Here are a few additional facts that every Baby Boomer needs to know before they turn 65.
Medicare Tips for Baby Boomers
1. Enroll in Medicare as soon as possible. You can contact your local Social Security office for an appointment and sign up while you are there. You may especially want to handle your application this way if you are also applying for your Social Security benefits at the same time. However, another choice is to apply for your Medicare benefits online in about 10 minutes by using the government website at www.socialsecurity.gov/medicareonly. You can complete the application once you are 64 years and 8 months old. You do NOT want to wait until after your 65th birthday.
2. If you are still working when you turn 65, and you are covered by a medical insurance plan through your employer, you still need to file for Medicare Parts A and B, even if you will not be using those benefits for a few years. Again, you need to do this before your 65th birthday, so you can save money on premiums when you do begin to rely on Medicare.
3. Medicare is divided into four parts: Original Parts A and B, which help cover hospital and doctor bills; Part C, which is an extra Medicare Advantage program you purchase to cover some of the expenses not covered by A and B; and Part D, which is drug coverage. When you choose a Medicare Advantage plan, or Part C, those plans usually also include Parts A, B and D so that everything is together in one convenient plan.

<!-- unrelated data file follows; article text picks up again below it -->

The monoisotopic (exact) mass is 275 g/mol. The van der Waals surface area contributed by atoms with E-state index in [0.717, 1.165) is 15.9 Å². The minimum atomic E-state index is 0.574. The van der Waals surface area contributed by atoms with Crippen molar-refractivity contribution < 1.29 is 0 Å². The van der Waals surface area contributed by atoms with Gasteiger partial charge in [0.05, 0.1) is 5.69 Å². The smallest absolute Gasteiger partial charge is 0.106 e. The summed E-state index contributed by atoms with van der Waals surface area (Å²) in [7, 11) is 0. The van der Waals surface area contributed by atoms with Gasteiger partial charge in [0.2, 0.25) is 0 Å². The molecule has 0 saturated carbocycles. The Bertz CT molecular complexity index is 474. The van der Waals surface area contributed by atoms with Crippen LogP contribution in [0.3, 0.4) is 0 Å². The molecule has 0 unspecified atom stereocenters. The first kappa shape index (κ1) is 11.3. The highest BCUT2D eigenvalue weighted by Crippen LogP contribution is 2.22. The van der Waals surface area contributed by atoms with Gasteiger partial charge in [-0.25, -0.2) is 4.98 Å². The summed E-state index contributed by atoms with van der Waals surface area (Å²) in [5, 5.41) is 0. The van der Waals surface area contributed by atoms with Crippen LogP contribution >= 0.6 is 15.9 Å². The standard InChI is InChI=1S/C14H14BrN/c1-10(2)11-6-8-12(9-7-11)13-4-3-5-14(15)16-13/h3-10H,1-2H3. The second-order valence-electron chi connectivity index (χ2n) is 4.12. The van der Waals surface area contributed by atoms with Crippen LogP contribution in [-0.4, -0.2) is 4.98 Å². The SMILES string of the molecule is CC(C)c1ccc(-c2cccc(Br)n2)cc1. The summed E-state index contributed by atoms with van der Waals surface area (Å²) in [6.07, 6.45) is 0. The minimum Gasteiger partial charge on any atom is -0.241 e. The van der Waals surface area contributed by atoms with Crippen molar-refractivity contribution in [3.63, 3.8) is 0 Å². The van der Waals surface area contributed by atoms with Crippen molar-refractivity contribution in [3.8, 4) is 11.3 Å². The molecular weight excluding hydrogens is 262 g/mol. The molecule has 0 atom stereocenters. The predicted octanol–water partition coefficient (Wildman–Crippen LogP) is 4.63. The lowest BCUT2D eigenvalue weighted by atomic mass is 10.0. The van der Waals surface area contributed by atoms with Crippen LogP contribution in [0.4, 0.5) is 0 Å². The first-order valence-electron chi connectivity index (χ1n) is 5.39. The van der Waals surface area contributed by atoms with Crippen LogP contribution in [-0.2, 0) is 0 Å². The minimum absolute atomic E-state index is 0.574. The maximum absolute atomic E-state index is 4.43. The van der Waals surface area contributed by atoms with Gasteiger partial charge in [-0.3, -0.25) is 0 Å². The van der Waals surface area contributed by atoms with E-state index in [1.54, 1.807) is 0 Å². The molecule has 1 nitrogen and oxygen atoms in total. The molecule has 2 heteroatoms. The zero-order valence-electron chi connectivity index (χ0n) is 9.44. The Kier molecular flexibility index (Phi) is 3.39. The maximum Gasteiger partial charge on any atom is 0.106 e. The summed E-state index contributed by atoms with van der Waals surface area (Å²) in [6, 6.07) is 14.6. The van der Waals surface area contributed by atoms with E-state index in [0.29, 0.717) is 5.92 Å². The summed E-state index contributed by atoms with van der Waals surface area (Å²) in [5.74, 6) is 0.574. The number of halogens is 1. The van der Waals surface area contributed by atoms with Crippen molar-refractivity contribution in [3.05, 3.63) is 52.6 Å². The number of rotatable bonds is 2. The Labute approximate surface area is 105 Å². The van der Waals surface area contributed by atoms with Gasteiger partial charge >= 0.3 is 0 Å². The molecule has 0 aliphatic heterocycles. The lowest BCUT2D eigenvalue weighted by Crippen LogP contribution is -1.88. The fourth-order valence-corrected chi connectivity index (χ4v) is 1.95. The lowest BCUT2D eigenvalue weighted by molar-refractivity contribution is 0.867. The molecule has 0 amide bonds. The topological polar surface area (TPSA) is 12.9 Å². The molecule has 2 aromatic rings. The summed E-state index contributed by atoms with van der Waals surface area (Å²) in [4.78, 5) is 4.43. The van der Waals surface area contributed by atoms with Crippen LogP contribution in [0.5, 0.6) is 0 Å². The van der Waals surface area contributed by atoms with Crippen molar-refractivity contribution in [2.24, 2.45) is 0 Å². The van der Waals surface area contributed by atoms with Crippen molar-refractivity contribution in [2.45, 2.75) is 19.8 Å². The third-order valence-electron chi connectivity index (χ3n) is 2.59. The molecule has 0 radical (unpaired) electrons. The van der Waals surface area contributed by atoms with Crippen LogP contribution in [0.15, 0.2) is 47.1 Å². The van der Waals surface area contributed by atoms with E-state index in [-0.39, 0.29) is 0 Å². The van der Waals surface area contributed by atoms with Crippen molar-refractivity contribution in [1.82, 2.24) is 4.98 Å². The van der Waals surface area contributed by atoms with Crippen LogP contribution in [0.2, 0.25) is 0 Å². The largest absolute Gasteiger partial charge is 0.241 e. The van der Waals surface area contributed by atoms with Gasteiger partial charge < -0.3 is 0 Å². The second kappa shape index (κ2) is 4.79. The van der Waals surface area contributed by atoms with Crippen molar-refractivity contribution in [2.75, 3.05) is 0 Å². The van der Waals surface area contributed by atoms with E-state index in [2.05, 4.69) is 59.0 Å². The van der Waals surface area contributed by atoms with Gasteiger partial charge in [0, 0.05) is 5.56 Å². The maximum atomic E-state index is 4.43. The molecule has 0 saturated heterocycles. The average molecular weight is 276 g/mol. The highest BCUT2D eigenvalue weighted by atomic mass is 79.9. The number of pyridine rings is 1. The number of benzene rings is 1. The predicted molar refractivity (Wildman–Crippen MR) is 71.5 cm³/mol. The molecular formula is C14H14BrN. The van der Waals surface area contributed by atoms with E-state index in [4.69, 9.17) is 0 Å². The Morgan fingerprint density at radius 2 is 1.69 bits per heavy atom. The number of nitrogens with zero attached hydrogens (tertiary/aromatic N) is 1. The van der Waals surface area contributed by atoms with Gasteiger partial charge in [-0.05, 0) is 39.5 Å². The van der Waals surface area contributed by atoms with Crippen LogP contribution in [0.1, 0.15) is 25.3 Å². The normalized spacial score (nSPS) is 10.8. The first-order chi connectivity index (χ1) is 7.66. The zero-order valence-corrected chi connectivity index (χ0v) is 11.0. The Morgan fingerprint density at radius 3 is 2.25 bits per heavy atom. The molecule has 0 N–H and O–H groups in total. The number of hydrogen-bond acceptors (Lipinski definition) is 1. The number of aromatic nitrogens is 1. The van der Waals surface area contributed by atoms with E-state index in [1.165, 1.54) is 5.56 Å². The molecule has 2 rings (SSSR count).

4. There are many different Medicare Advantage plans, and most of them will offer informational meetings in your community. However, one of my friends simply called her current doctors and asked them which Advantage programs they liked the best. She found there was one particular plan that kept being mentioned, so that is the Advantage program she chose. You should also know that there are different prices and benefits available for the various plans, too, so shop around. They are all required by law to provide the same benefits as basic Medicare and most of them provide additional benefits and/or lower co-pays and deductibles than basic Medicare.
5. Instead of a Medicare Advantage plan, you may wish to purchase a Medicare Supplement plan, instead. In this case, you have both basic Medicare AND an additional insurance policy. The premiums are usually higher than they are for a Medicare Advantage plan, but you may find a plan that will result in zero co-pays and your complete choice of doctors in a PPO plan. This is very appealing to some people who feel it is worth paying extra. However, for many people, a Medicare Advantage plan that includes their favorite doctors is an excellent choice. Go to a few informational meetings and decide which choice is best for you ... a Medicare Advantage plan or a Medicare Supplement plan.
6. If you believe that you cannot afford your Medicare premiums, ask for help from your local Social Security office or through an insurance consultant with the Affordable Care Act. Low income retirees can qualify for help and I encourage them to take advantage of the assistance programs.
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